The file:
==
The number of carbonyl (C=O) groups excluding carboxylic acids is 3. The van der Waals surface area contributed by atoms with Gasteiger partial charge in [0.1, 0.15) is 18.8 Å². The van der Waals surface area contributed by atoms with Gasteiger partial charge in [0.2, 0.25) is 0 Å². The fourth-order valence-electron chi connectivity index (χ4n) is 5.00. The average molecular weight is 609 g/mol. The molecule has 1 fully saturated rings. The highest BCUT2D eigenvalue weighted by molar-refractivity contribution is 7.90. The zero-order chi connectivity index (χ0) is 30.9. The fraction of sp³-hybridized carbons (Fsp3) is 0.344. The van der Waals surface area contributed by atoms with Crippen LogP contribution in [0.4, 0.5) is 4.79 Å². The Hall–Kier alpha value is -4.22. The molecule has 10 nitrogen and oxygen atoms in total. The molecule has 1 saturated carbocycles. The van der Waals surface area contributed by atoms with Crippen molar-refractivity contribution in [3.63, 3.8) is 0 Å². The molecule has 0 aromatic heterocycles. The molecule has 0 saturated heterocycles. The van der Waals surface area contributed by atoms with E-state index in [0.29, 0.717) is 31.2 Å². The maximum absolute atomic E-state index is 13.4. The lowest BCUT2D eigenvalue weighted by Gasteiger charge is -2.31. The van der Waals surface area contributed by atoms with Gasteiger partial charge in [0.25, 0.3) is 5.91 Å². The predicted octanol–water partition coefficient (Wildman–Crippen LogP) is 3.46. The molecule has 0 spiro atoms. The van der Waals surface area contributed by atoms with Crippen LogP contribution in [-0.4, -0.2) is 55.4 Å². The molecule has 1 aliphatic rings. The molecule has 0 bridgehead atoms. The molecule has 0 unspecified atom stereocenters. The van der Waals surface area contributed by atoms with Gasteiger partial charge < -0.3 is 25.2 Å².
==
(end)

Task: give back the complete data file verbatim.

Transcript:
The number of carbonyl (C=O) groups excluding carboxylic acids is 3. The van der Waals surface area contributed by atoms with Gasteiger partial charge in [0.1, 0.15) is 18.8 Å². The van der Waals surface area contributed by atoms with Gasteiger partial charge in [0.2, 0.25) is 0 Å². The fourth-order valence-electron chi connectivity index (χ4n) is 5.00. The average molecular weight is 609 g/mol. The molecule has 1 fully saturated rings. The highest BCUT2D eigenvalue weighted by molar-refractivity contribution is 7.90. The zero-order chi connectivity index (χ0) is 30.9. The fraction of sp³-hybridized carbons (Fsp3) is 0.344. The van der Waals surface area contributed by atoms with Crippen LogP contribution in [0.4, 0.5) is 4.79 Å². The Hall–Kier alpha value is -4.22. The molecule has 10 nitrogen and oxygen atoms in total. The molecule has 1 saturated carbocycles. The van der Waals surface area contributed by atoms with Crippen molar-refractivity contribution in [3.63, 3.8) is 0 Å². The molecule has 0 aromatic heterocycles. The molecule has 0 saturated heterocycles. The van der Waals surface area contributed by atoms with E-state index in [0.29, 0.717) is 31.2 Å². The maximum absolute atomic E-state index is 13.4. The lowest BCUT2D eigenvalue weighted by Gasteiger charge is -2.31. The van der Waals surface area contributed by atoms with Gasteiger partial charge in [0.25, 0.3) is 5.91 Å². The predicted octanol–water partition coefficient (Wildman–Crippen LogP) is 3.46. The molecule has 0 spiro atoms. The van der Waals surface area contributed by atoms with Crippen LogP contribution in [-0.4, -0.2) is 55.4 Å². The molecule has 1 aliphatic rings. The molecule has 0 bridgehead atoms. The molecule has 0 unspecified atom stereocenters. The van der Waals surface area contributed by atoms with Gasteiger partial charge < -0.3 is 25.2 Å².